On it's release, Bheja Fry was primarily a song-less film. Of course with the stakes getting higher for the film's sequel, it was imperative that there is music added to the proceedings as well. Though there are apprehensions around how songs would really fit into Bheja Fry 2 which promises to be yet another laugh-a-minute affair with Vinay Pathak returning as the loveable comedian, one still plays on the album that has Ishq Bector leading from the front as a composer with Sneha Khanwalkar and Sagar Desai chipping in with a song apiece. Sonny Ravan, Shree D and Shakeel are the lyricists.
There is a particular style of music which is expected from Ishq Bector and he delivers on the same lines as well with 'Ishq Da Keeda Mujhe Kaat Gaya', the opening track of the album. Designed to be an irritating number, courtesy the fact that it is picturised on Vinay Pathak, 'Ishq Da Keeda' is about him falling in love. Written by Sonny Ravan and Shree (who also comes behind the mike alongside Ishq Bector), it isn't the kind of song that you want to play on in isolation. However, one does expect a funky music video to be created around it which is promising enough to make it a funny watch.
Ishq Bector, Sonny Ravan and Shree D come together again for 'We Go Crazy' (arriving in a 'remix version' as well) which is far peppier than 'Ishq Na Keeda' and has good ingredients in it that should make it a fun affair. Apeksha Dandekar dominates the middle portions of the song and genuinely seems to be enjoying her outing here. One waits to see if the makers have already created a music video around this. If not then they should do that pronto for sure!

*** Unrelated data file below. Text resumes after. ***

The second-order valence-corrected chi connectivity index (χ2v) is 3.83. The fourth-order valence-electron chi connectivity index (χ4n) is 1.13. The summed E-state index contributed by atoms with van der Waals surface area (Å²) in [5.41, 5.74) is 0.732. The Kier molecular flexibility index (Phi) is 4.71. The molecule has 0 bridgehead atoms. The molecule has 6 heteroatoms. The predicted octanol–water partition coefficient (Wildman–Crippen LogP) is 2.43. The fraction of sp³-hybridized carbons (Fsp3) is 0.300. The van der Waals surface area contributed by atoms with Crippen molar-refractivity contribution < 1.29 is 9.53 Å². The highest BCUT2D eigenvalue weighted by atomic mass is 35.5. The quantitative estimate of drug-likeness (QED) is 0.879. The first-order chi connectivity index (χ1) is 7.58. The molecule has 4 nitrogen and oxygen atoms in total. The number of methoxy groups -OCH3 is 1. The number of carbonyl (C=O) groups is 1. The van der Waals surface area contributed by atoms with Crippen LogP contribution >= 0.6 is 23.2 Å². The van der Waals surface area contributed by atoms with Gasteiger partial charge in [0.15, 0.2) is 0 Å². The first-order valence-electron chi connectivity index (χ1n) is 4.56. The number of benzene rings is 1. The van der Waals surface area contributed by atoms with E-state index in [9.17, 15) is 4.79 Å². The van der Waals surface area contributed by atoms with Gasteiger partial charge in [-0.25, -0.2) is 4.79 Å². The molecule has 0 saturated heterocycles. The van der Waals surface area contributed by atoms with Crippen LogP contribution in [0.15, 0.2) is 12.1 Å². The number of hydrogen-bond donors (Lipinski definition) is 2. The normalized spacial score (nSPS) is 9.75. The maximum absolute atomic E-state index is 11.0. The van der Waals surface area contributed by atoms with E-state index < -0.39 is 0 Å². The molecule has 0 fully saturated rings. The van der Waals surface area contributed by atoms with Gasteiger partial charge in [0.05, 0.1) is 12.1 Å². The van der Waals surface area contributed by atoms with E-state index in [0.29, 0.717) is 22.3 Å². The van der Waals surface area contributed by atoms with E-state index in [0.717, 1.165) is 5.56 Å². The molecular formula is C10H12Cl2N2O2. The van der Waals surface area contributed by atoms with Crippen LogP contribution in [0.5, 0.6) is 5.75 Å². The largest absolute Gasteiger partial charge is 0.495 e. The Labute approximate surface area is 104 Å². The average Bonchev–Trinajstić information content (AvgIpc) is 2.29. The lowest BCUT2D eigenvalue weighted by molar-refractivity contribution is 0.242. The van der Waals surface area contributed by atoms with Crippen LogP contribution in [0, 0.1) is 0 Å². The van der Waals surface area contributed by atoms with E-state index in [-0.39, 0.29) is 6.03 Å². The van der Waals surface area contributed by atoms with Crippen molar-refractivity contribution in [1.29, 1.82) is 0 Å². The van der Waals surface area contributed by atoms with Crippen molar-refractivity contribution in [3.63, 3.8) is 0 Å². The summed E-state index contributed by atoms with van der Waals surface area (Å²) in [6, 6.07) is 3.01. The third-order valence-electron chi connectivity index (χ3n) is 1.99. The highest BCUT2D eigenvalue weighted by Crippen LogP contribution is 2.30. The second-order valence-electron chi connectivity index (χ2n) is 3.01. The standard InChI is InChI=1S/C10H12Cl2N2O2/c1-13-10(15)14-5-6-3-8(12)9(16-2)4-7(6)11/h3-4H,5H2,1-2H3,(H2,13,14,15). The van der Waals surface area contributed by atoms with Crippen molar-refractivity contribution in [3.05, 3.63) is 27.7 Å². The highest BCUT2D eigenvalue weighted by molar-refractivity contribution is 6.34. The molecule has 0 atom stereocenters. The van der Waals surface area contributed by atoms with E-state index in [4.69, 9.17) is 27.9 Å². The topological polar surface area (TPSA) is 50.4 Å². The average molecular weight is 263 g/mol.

Sneha Khanwalkar, who is known for her peppy tracks with a rustic touch to them, is roped in a guest composer for Bheja Fry 2 and she goes on to create 'O Rahi' which is set in the 60s mode. Written by Shakeel who goes on to pen down some philosophy about life, it's highlight is Vinay Pathak who turns into a singer. Yes, he does fairly well in his new role but the song by itself doesn't carry much appeal for anyone except for those who still swear by music of the 60s.
Rekha Rao sings 'Banjaare' which seems to have a (item) setting similar to that of 'Laila O Laila' (Chalo Dilli). However, it just doesn't make you revisit it despite its rhythmic setting. Written by Shakeel, it just doesn't seem to be going anywhere and doesn't turn out to be the kind of number that could elevate the prospects of an album.
Last to arrive is 'Burra Na Maano Ji' which tries to continue from where composer Ishq Bector and lyricists Sonny Ravan and Shree D left with 'Ishq Da Keeda' and 'We Go Crazy'. Just about managing to pass muster, one wonders at this point whether all songs in the album would indeed make it to the final cut of the film. One expects that at best there may be a couple of music videos and maybe a song or two forming a part of the background score. Coming back to 'Burra Na Maano Ji', it has Dolly Peters pairing up with Shree D (who does a good job in sounding like Vinay Pathak) with the end result being just about ordinary.
Except for 'We Go Crazy' and 'Ishq Da Keeda', there isn't much to look forward to in the music of Bheja Fry 2. Not that these two songs make for a great hear either but they have the kind of mood and rhythm that promise to fit in well with the setting of Bheja Fry 2. There is a potential to have reasonable sales for the album if the makers could get music videos created around these songs.
We Go Crazy, Ishq Da Keeda